The most impressive jaws in nature belong not to a bear or a shark but an insect called Odontomachus bauri. Popularly known as the trap-jaw ant, its mandibles, which it uses to snatch prey and catapult itself away from danger, accelerate shut at 1 million meters per second squared. The force from each jaw exceeds the insect's body weight more than 300 times over, propelling the ant to heights as lofty—for an bug, anyway—as eight centimeters, and distances of close to 40 centimeters.
The insect's secret is a spring-latch system that allows it to store large amounts of energy and release it almost instantaneously. Such systems are common in small organisms, including animals (like the infamously pugilistic mantis shrimp), plants (like the infamously carnivorous Venus flytrap), and even mushrooms, many of which eject their spores with phenomenal fungal power.
But not every organism’s spring-latch system works the same way. "We've known for a long time that small biological things are capable of producing power that muscles alone cannot—and we've known that springs and latches are involved, because we could see them," says Sheila Patek, an evolutionary biomechanist at Duke University. "What we don't necessarily know is how biology does it." And if the biologists don’t understand those mechanisms, engineers can’t translate them into synthetic systems like robots.
To better understand the mechanical principles that govern tiny, fast things, Patek and a multidisciplinary team of researchers spent half a decade standardizing researchers' non-standardized measurements of mass, speed, and acceleration in more than 100 biological and synthetic systems—e.g. Venus flytraps, as well as robots inspired by Venus flytraps—and modeling the interactions of minuscule springs, latches, projectiles, and motors. Their results, which they document in the latest issue of Science, lay out the general principles underpinning small, speedy, mechanical systems, providing biologists a systematized resource for studying biomechanics, and engineers their clearest view yet of what they can achieve with their synthetic designs.
In fundamental terms, the researchers describe how motors, springs, and latches can be tuned to optimize their power output. It's one thing to perfectly mimic the mechanics of a trap-jaw ant's maw; it is a much better and more useful thing to grasp the principles underlying those mechanics. By understanding evolution's finely tuned solution to an individual problem, you can apply the rules that govern those solution to any problem.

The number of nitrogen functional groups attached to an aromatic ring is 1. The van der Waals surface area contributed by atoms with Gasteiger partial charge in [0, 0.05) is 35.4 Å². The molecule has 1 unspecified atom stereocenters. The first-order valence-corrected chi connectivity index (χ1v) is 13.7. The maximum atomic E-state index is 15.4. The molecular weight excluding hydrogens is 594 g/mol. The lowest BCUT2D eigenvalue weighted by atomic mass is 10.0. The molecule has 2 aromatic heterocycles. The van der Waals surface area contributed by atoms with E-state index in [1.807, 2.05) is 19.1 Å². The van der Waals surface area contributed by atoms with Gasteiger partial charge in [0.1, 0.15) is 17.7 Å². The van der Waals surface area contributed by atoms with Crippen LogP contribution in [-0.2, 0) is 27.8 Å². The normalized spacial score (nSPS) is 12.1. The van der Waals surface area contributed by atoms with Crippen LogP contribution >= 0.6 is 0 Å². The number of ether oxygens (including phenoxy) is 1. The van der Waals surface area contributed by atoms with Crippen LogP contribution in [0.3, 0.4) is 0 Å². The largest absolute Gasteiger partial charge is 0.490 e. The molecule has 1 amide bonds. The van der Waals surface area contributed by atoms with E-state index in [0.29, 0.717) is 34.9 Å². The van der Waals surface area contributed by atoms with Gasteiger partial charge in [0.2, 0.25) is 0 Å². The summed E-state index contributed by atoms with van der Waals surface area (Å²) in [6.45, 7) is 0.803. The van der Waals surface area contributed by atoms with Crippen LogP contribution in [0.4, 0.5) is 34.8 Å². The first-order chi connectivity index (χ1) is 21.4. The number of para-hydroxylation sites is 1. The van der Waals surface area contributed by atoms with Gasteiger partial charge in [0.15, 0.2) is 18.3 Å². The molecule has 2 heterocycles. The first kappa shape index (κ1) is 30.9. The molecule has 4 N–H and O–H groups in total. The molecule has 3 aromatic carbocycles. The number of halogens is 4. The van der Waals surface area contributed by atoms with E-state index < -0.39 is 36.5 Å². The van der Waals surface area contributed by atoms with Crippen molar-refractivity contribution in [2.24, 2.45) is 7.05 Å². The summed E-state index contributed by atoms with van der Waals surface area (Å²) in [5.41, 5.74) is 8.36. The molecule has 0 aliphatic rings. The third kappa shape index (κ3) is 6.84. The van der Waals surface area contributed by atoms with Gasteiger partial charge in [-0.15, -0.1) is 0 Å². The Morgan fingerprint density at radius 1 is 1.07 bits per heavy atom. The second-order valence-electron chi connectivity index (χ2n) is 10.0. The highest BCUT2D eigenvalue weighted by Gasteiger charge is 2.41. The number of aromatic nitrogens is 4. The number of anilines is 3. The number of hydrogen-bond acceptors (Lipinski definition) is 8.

Among the researchers' greatest contributions is a detailed examination of the points at which small, spring-based systems become more useful than ones powered entirely by muscles. See, muscles can only move so fast, and the faster they move the less force they exert. This puts a cap on their power output (you know, force times velocity). Spring and latch systems offer a way to circumvent the force-velocity tradeoffs of muscles. And while scientists generally understand that the benefits of springs fall off at a certain size limit (you can use a bow to launch an arrow, but you'd never use one to propel, say, a hefty rock), Patek and her colleagues have done the tedious work of characterizing that limit by fiddling with the individual components of these teeny systems.
And as it turns out, that limit varies considerably based on what you want a system to achieve: Do you want to maximize the power delivered to your projectile? The duration of your projectile's take-off? The velocity at which the projectile launches? In each instance, the mass at which a muscle-driven system becomes preferable to a spring-driven one is different.
Let's pause, here, to talk examples. Consider a locust. Consider also a mantis shrimp. Both organisms use spring based systems—the locust to jump, the mantis shrimp to demolish the shells of snails with a toothpick-sized hammer—but their systems address very different problems.
The locust needs to develop the force and momentum required for its leap while its feet are in contact with the ground, so its spring and latch system has evolved to develop that acceleration relatively slowly, lest the insect break its legs. The mantis shrimp, on the other hand, needs to annihilate its prey, and so must expel as much energy via its hammer as quickly as it can. Its spring and latch system has evolved to deliver peak acceleration, for a near-instantaneous impact.
What the locust and mantis shrimp illustrate is that these systems can be tuned and timed to achieve dramatically different mechanical tasks. "Each organism has developed a unique solution to a specific problem," says Mark Ilton, a soft matter physicist at UMass Amherst who oversaw the study's modeling efforts. In a series of mathematical simulations, he and his colleagues showed how minute adjustments to individual components—the material properties of a spring, the shape of a latch, the speed at which that latch is removed—can translate to surprising differences in the performance of these small, fast systems.
"There's so much more here than we realized," Patek says. Muscles aren't the only things that experience fore-velocity tradeoffs; every component of the motor-spring-latch system does. Understanding the synergistic effects of those tradeoffs will help biologists better understand how species have evolved, and engineers develop smaller, faster, more robust synthetic systems. "On a certain level this is super basic stuff, but now we can all start tweaking these models and experimenting with, I don't know, weird electromagnetic motors and squishy viscoelastic latches," Patek says. "We've thrown down the gauntlet—now we get to go have fun."
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